5. 5. Business901 Podcast TranscriptionImplementing Lean Marketing SystemsBut once you get to know the process, you begin to see that itsas gummed up as everybody elses processes. You begin to seethat theres a key place which will unlock this process, will unlockthe thinking, will begin the process of redesigning that process.The key is really the ability to diagnose the system causes thatare really creating instability in the whole process.The other thing I do is always look at the whole end to endprocess. Im looking at the entire work flow that creates the valuefor the customer, whether its a new design or whether its aretail supply chain going right back to raw materials, or whetherits caring a patient, right from the first time they go to the doctorthrough to the cure.I look at the whole process and try and see where the processhas gummed up most, try and see what the issues are thatprevent people from doing this, and then get to work on that,launch some experiments.Quite quickly you discover what does and doesnt work. Quiteoften you have to go back and scratch your head with maybesome Toyota experts who will often ask you a question that willprovoke you to realize that what you have been trying isabsolutely 180 degrees the opposite of what might work in thatsector.Thankfully, then you go back with that new insight and get goingagain. Well, it really is like that. Its really taking a walk, lookingat the situation. Having diagnosed many differentindustries -- you quite often see patterns, and you quite often seesimilarities that other people wont see. That gives you what Icall, if you like, the tipping points or the trigger points that openup a sector and get going.Joe: You get this aha moment where it just kind of falls in placethat this is it, at some point in time. The Future of Lean with Dan Jones Copyright Business901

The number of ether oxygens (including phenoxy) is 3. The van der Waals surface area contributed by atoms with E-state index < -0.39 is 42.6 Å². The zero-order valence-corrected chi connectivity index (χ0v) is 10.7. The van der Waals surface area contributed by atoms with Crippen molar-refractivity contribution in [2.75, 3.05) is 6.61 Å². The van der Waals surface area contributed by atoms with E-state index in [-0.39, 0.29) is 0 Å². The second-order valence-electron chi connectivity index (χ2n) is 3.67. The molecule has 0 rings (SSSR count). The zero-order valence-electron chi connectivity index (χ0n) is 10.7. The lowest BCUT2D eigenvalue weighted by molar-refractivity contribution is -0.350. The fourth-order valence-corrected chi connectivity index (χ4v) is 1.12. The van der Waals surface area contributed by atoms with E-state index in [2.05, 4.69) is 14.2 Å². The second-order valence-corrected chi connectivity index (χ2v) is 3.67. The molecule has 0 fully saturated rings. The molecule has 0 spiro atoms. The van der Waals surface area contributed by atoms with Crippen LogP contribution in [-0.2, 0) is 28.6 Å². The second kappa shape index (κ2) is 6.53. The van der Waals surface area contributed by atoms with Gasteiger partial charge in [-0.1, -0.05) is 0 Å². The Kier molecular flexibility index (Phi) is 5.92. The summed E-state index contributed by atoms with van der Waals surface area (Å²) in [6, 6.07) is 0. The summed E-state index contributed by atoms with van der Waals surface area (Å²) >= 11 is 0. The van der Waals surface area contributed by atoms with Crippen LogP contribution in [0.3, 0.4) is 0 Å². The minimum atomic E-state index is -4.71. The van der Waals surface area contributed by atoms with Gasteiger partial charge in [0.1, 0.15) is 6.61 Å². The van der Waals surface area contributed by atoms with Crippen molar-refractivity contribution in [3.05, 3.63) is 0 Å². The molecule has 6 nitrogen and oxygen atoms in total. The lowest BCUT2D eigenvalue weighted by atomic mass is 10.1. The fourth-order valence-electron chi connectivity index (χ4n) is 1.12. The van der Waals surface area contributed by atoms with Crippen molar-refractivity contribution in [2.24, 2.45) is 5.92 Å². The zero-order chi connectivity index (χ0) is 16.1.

6. 6. Business901 Podcast TranscriptionImplementing Lean Marketing SystemsDan: Yes. I think thats right. It doesnt always comeimmediately. Its not always in the obvious place. For instance,started working in health care I spent many, many days followingpatients through the health care process. Looking at the delaysand the queues and the rework and all the other things youtraditionally look at manufacturing. But it wasnt until you sit backand look at the hospital as a whole. If you like took the roof offand followed where patients actually flow through the hospitaland look to where they actually were waiting, that we began tosee hey, actually there appears to be a lot of people sitting inbeds at the back end of the hospital, ready to go but one reasonor other comes.Nobody could see that before because you cant distinguish whichpatient is ready to go and which isnt. But as soon as you startcollecting the data you realize that actually the key to unlockinghealth care is actually unblocking the discharge process to theback end of the process and freeing up the flow of patients thencoming through from the emergency department.In the retailing sector, we walked through endless warehousesand production facilities and stores, looking at piles of inventory.It wasnt until we looked at the whole process for a selectednumber of products and in particular started looking at theinformation process that we discovered that in fact the causes ofall those inventories and delays was actually the way in whichinformation was being manipulated and passed upstream, theclassic Forrester effect.That Forrester effect was a symptom of a forecast driven systemwith lots and lots of just in case inventories all the way back, thatgenerates noise and further noise as it goes back up stream. Soactually tackling the retail system was about trying to create apool system based upon signals from the store to replenish thestore and then replenish the warehouse and then replenishing The Future of Lean with Dan Jones Copyright Business901